March Update On MRPD and Economic Development

Hi Friends,

First off, please note that our next Ward 1 Meet-Up is still scheduled for this Sunday at the Nature Center, but the time has changed to 3pm-5pm. By that point, we will have the City Manager’s proposed budget in-hand so there will be lots to talk about.

Second, we are happy to report that our City Manager, Miranda Braatz, is again demonstrating how lucky we are to have her solid leadership. Over the past couple of months, she has been able to hire her first hand-picked leaders for both our Economic Development and Police Departments.

The results are encouraging.

On the policing front, you may notice officers walking or riding more around town. This is not by accident. This is the direction you should expect from our new Police Chief, Anthony Morgan, who is building a proactive and collaborative police force focused on community policing. We are excited to see how he plans to further restructure MRPD to move us closer to a community policing focus.

And after years of on-again, off-again relationships with developers, our new Director of Economic Development, Ronald Hopkins, is working closely with our commercial real estate agent, Jerry Dawson, to market not only 3200 Rhode Island Avenue, but our entire downtown core.

Towards that end, we have now met with over 67 local developers, and had an excellent showing at a developers’ conference at National Harbor in early March. In building on that momentum, we will be hosting an “Investors Open House” on April 25th. This networking event will be co-sponsored by the Prince George’s Economic Development Corporation, whose access to capital and relationships is vital to redevelopment. Mr. Hopkins’ work in a short time is inspiring, and mirrors the transformation our City Manager was able to accomplish in Public Works and Finance. We already have over 20 developers that have RSVP’d for this event.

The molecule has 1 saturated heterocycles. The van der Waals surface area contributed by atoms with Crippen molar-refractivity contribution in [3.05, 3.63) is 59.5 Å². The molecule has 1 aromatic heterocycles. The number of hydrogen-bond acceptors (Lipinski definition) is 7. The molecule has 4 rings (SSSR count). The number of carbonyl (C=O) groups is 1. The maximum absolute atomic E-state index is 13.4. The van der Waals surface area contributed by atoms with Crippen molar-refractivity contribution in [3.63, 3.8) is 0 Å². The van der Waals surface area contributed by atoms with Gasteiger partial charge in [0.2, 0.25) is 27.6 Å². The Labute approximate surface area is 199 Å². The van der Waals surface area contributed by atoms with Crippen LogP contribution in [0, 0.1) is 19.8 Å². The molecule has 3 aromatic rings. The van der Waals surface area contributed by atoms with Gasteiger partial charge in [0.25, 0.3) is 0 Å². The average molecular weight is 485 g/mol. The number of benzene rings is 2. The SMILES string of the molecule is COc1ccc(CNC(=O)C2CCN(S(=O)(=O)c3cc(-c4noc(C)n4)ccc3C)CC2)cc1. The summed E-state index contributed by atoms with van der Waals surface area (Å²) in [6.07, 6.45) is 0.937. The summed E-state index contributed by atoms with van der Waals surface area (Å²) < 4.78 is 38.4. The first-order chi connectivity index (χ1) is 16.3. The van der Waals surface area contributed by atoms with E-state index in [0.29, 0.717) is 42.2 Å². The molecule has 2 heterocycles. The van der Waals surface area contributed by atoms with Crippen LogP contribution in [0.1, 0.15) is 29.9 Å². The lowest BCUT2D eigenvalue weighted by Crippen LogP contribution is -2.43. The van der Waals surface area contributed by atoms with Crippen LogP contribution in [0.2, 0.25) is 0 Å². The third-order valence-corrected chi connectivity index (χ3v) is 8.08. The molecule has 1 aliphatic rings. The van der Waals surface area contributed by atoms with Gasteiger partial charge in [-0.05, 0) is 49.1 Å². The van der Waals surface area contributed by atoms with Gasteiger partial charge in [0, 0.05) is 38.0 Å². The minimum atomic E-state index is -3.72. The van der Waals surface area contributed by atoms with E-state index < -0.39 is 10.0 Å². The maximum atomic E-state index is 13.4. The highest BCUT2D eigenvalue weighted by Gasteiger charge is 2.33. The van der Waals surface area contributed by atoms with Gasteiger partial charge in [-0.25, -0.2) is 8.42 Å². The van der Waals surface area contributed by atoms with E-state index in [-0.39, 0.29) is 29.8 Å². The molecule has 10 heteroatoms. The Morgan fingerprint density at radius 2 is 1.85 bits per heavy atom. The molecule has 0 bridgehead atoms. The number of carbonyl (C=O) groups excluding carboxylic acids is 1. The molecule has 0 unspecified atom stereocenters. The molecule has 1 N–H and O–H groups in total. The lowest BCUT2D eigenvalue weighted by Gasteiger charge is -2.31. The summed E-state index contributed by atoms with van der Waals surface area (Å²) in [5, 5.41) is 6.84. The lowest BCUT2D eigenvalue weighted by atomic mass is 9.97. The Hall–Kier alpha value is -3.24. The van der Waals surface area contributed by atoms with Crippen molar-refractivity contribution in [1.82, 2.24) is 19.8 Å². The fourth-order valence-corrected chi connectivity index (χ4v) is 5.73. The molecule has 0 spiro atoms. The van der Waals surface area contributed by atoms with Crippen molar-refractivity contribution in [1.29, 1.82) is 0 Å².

These developers represent a variety of potential economic drivers – from doctors’ offices to mixed-use developers – that all would represent an improvement over closed storefronts.

For us, personally, we want to see 3200 Rhode Island Avenue as a mixed-use development, with a substantial amount of market-rate residential apartments. It is this type of dense living that brings with it a demand for services. Whether those services are a local coffee shop, a credit union, or a place to grab a drink, increasing the sheer number of people who live in our downtown core increases the chances that someone is willing to risk their own money to open up one of those businesses. That is, it makes Mount Rainier more economically viable.

Furthermore, by providing market-rate apartments, the city can further diversify its residential make-up. Currently, the majority of residents with disposable income to drive economic growth live in single-family homes. Much of this population is made up of families with predictable spending patterns (e.g., eating between 5-7pm and in bed by 10pm). There is only so much economic growth this population can support.

If we are to support economic growth, we need to supplement this population with apartment buildings that attract young professionals who have not yet started families, as well as senior citizens looking to downsize. Both are prone to spending their money at different times of the day. This also increases the viability of opening up a business in Mount Rainier.

In doing so, we can start to create a virtuous cycle of development. Economic development diversifies the tax base, thereby increasing the possibility of returning tax dollars to single-family home owners who are currently carrying too much of the tax burden. This will, in turn, allow residents to age in place. It also provides the city with the opportunity to look at even more creative solutions like Community Land Trusts to keep affordable housing in Mount Rainier. In sum, it is how we manage promoting both economic development and a diverse community of age, culture, and socio-economic status.

But none of this just happens. We need to push to improve the look and feel of our streets and sidewalks (Memorial Park! Public Art!) to encourage people to want to walk our streets and shop in our businesses, while also supporting the continued professionalizing of our workforce. And on those fronts, we are so optimistic for our future because we see the grunt work going in to making both these things reality.

Do you agree? Would you like to see different development goals for our downtown, like medical offices or an urgent care center at 3200 Rhode Island Avenue? Whatever your opinion, we’d love to hear your thoughts.

Luke and Celina

  • Luke Chesek
    published this page in Communications 2019-03-13 18:30:39 -0700